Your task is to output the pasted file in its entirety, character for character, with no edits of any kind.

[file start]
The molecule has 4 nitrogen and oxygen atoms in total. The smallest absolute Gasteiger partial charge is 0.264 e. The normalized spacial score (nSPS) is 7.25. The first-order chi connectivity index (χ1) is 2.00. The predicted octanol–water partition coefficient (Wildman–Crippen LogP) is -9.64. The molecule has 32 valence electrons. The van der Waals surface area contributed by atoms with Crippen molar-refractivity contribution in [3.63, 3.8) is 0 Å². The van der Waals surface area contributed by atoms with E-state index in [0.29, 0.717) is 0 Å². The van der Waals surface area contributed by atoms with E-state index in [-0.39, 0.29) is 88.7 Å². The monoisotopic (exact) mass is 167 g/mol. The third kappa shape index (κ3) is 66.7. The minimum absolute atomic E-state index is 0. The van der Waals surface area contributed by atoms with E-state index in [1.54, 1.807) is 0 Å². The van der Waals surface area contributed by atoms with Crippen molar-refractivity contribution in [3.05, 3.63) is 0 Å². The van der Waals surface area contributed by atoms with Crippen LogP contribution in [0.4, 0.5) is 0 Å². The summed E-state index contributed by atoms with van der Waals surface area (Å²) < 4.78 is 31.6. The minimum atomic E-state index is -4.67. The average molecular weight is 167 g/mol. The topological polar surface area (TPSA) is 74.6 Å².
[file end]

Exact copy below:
The molecule has 4 nitrogen and oxygen atoms in total. The smallest absolute Gasteiger partial charge is 0.264 e. The normalized spacial score (nSPS) is 7.25. The first-order chi connectivity index (χ1) is 2.00. The predicted octanol–water partition coefficient (Wildman–Crippen LogP) is -9.64. The molecule has 32 valence electrons. The van der Waals surface area contributed by atoms with Crippen molar-refractivity contribution in [3.63, 3.8) is 0 Å². The van der Waals surface area contributed by atoms with E-state index in [0.29, 0.717) is 0 Å². The van der Waals surface area contributed by atoms with E-state index in [-0.39, 0.29) is 88.7 Å². The monoisotopic (exact) mass is 167 g/mol. The third kappa shape index (κ3) is 66.7. The minimum absolute atomic E-state index is 0. The van der Waals surface area contributed by atoms with E-state index in [1.54, 1.807) is 0 Å². The van der Waals surface area contributed by atoms with Crippen molar-refractivity contribution in [3.05, 3.63) is 0 Å². The van der Waals surface area contributed by atoms with Crippen LogP contribution in [0.4, 0.5) is 0 Å². The summed E-state index contributed by atoms with van der Waals surface area (Å²) < 4.78 is 31.6. The minimum atomic E-state index is -4.67. The average molecular weight is 167 g/mol. The topological polar surface area (TPSA) is 74.6 Å².